Young Journalists Club | Latest news of Iran and world

News ID: 425
Publish Date: 10:37 - 09 March 2013
Turkish Foreign Minister Ahmet Davutoğlu هin a speach at London School of Economics stressed that Syrian rebel were inadequately armed and they were at a disadvantage.
Turkis FM. called for a European Union arms embargo to be lifted.

In some of his strongest comments on the subject so far, Turkish Foreign Minister Ahmet Davutoğlu said he had discussed the embargo barring delivery of all arms to Syria with Britain and Germany.

"If there was international support ... or a common stance against certain war crimes, I don't think there would be a need for arming the rebels," Davutoğlu told reporters during a visit to Britain, saying he thought such pressure would topple Assad.

But the minister said he had discussed the status of the embargo with British Foreign Secretary William Hague as well as with German Foreign Minister Guido Westerwelle, who has publicly defended the embargo.

When asked to say if he favoured lifting the embargo, Davutoğlu said: "If one side only has weapons at the end of the day the side which has weapons in their hands have all the opportunities to kill the other side."

Likening the Syrian conflict to the 1992-95 Bosnian war, he suggested the world should not repeat the same mistakes it made then.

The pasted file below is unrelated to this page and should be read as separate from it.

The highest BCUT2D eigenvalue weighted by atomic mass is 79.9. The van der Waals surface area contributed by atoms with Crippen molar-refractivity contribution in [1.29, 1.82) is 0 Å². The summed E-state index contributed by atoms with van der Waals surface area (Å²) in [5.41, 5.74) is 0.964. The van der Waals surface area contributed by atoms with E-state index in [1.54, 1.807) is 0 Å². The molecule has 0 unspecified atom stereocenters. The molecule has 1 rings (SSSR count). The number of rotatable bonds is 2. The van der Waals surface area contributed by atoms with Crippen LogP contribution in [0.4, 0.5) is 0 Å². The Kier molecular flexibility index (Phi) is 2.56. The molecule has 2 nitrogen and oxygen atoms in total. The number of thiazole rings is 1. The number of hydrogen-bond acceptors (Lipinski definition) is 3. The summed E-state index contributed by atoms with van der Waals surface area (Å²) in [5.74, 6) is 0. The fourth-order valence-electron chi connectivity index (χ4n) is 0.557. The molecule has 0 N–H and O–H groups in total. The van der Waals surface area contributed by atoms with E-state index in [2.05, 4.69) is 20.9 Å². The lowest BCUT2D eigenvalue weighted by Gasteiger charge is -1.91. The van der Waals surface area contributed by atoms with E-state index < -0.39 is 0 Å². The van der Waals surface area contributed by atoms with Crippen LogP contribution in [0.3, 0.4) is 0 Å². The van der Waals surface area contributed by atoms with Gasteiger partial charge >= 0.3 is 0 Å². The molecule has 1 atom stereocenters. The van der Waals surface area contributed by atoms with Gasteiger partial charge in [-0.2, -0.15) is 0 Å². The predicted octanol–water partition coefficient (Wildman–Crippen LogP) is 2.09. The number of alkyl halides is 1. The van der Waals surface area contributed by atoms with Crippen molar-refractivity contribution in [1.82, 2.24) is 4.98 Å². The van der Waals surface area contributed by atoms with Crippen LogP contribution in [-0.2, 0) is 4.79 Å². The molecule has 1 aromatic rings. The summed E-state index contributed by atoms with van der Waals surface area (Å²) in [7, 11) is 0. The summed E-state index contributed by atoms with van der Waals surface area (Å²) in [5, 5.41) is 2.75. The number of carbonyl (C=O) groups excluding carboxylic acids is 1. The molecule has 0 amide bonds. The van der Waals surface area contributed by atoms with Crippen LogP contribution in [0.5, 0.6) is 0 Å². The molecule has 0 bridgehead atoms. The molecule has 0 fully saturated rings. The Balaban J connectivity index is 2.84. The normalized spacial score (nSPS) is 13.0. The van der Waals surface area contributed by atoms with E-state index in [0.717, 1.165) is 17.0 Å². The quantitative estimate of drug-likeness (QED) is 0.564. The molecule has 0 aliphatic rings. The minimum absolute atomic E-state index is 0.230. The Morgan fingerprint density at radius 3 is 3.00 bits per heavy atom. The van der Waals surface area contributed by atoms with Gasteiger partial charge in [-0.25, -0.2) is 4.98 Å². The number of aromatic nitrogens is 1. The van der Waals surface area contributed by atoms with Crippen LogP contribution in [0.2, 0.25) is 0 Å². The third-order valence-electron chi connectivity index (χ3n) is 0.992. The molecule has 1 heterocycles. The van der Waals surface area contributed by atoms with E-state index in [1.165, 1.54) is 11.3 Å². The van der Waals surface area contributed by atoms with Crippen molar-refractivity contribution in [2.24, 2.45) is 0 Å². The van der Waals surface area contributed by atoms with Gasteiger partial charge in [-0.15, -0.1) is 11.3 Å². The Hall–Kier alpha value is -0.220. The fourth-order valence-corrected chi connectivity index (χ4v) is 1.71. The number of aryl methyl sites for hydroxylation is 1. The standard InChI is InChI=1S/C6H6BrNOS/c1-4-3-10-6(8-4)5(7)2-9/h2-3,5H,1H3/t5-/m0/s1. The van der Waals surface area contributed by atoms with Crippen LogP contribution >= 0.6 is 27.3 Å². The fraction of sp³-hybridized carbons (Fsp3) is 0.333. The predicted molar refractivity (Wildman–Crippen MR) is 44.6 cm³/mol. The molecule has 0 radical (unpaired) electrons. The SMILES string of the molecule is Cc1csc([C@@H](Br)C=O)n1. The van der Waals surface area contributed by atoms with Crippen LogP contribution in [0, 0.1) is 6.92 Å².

"In Bosnia they were looking for weapons from anyone to defend their homes. Now the same thing is happening in Syria," he said. "For three years, we have the green light to Milosevic, Mladic and Karadzic to continue killing people."

An EU embargo prevents weapons being supplied to Syria's rebels, but sanctions have been amended in recent weeks to allow more non-lethal equipment, prompting Britain to expand the scale and scope of its aid to the Syrian opposition.

One of the issues which has made many countries wary of lifting the embargo is the presence of Islamist fighters among the Syrian opposition and a perception that radical Islamist influence is on the rise within their ranks.

But Davutoğlu played down those fears, saying neither Libya nor Egypt had embraced radical Islam despite predictions to the contrary.

"They are at war," he said of the Syrian anti-government fighters. "They are going to die. There are always religious slogans in war."

* Hurriyet Daily News

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